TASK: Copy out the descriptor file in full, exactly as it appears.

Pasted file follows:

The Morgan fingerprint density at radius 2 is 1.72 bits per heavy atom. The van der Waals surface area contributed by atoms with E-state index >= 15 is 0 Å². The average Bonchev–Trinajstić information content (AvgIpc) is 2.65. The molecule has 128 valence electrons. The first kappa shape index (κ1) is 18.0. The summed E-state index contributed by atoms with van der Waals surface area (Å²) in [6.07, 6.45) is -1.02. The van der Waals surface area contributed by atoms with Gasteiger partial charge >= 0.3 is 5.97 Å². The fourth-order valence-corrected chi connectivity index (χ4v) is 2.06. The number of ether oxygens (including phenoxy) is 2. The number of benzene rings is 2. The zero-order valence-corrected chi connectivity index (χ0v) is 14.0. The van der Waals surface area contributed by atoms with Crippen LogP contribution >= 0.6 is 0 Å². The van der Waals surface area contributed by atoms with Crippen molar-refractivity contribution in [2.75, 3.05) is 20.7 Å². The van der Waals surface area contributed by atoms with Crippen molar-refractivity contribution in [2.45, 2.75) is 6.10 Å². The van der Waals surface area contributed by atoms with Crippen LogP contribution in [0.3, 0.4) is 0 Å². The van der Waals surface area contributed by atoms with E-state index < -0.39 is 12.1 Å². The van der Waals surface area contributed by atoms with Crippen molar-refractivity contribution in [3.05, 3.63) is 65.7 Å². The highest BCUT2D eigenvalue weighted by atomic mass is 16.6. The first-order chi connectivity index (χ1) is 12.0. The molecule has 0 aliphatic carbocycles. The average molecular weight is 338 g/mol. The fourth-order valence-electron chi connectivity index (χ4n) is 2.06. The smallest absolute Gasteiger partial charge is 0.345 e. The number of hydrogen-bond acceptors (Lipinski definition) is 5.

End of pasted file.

The Morgan fingerprint density at radius 2 is 1.72 bits per heavy atom. The van der Waals surface area contributed by atoms with E-state index >= 15 is 0 Å². The average Bonchev–Trinajstić information content (AvgIpc) is 2.65. The molecule has 128 valence electrons. The first kappa shape index (κ1) is 18.0. The summed E-state index contributed by atoms with van der Waals surface area (Å²) in [6.07, 6.45) is -1.02. The van der Waals surface area contributed by atoms with Gasteiger partial charge >= 0.3 is 5.97 Å². The fourth-order valence-corrected chi connectivity index (χ4v) is 2.06. The number of ether oxygens (including phenoxy) is 2. The number of benzene rings is 2. The zero-order valence-corrected chi connectivity index (χ0v) is 14.0. The van der Waals surface area contributed by atoms with Crippen LogP contribution >= 0.6 is 0 Å². The van der Waals surface area contributed by atoms with Crippen molar-refractivity contribution in [2.75, 3.05) is 20.7 Å². The van der Waals surface area contributed by atoms with Crippen molar-refractivity contribution in [2.45, 2.75) is 6.10 Å². The van der Waals surface area contributed by atoms with Crippen LogP contribution in [0.3, 0.4) is 0 Å². The van der Waals surface area contributed by atoms with E-state index < -0.39 is 12.1 Å². The van der Waals surface area contributed by atoms with Crippen molar-refractivity contribution in [3.05, 3.63) is 65.7 Å². The highest BCUT2D eigenvalue weighted by atomic mass is 16.6. The first-order chi connectivity index (χ1) is 12.0. The molecule has 0 aliphatic carbocycles. The average molecular weight is 338 g/mol. The fourth-order valence-electron chi connectivity index (χ4n) is 2.06. The smallest absolute Gasteiger partial charge is 0.345 e. The number of hydrogen-bond acceptors (Lipinski definition) is 5.